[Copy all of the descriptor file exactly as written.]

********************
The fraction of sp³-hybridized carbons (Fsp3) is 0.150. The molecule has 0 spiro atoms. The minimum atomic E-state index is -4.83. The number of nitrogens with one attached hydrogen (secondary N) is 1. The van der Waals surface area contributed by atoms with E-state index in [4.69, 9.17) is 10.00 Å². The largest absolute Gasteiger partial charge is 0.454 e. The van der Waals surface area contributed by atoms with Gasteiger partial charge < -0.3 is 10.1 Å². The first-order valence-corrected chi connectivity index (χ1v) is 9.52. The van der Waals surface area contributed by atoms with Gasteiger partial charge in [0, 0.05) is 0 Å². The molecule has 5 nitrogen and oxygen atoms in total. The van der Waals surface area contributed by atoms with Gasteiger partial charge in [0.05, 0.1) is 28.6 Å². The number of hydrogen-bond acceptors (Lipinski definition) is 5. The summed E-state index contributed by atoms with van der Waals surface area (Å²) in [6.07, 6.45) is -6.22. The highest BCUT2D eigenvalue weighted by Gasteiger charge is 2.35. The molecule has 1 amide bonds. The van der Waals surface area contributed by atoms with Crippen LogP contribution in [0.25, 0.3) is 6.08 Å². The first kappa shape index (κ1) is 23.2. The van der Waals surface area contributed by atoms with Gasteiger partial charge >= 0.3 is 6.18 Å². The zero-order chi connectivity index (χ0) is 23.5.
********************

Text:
The fraction of sp³-hybridized carbons (Fsp3) is 0.150. The molecule has 0 spiro atoms. The minimum atomic E-state index is -4.83. The number of nitrogens with one attached hydrogen (secondary N) is 1. The van der Waals surface area contributed by atoms with E-state index in [4.69, 9.17) is 10.00 Å². The largest absolute Gasteiger partial charge is 0.454 e. The van der Waals surface area contributed by atoms with Gasteiger partial charge < -0.3 is 10.1 Å². The first-order valence-corrected chi connectivity index (χ1v) is 9.52. The van der Waals surface area contributed by atoms with Gasteiger partial charge in [0, 0.05) is 0 Å². The molecule has 5 nitrogen and oxygen atoms in total. The van der Waals surface area contributed by atoms with Gasteiger partial charge in [0.05, 0.1) is 28.6 Å². The number of hydrogen-bond acceptors (Lipinski definition) is 5. The summed E-state index contributed by atoms with van der Waals surface area (Å²) in [6.07, 6.45) is -6.22. The highest BCUT2D eigenvalue weighted by Gasteiger charge is 2.35. The molecule has 1 amide bonds. The van der Waals surface area contributed by atoms with Crippen LogP contribution in [0.25, 0.3) is 6.08 Å². The first kappa shape index (κ1) is 23.2. The van der Waals surface area contributed by atoms with Gasteiger partial charge >= 0.3 is 6.18 Å². The zero-order chi connectivity index (χ0) is 23.5.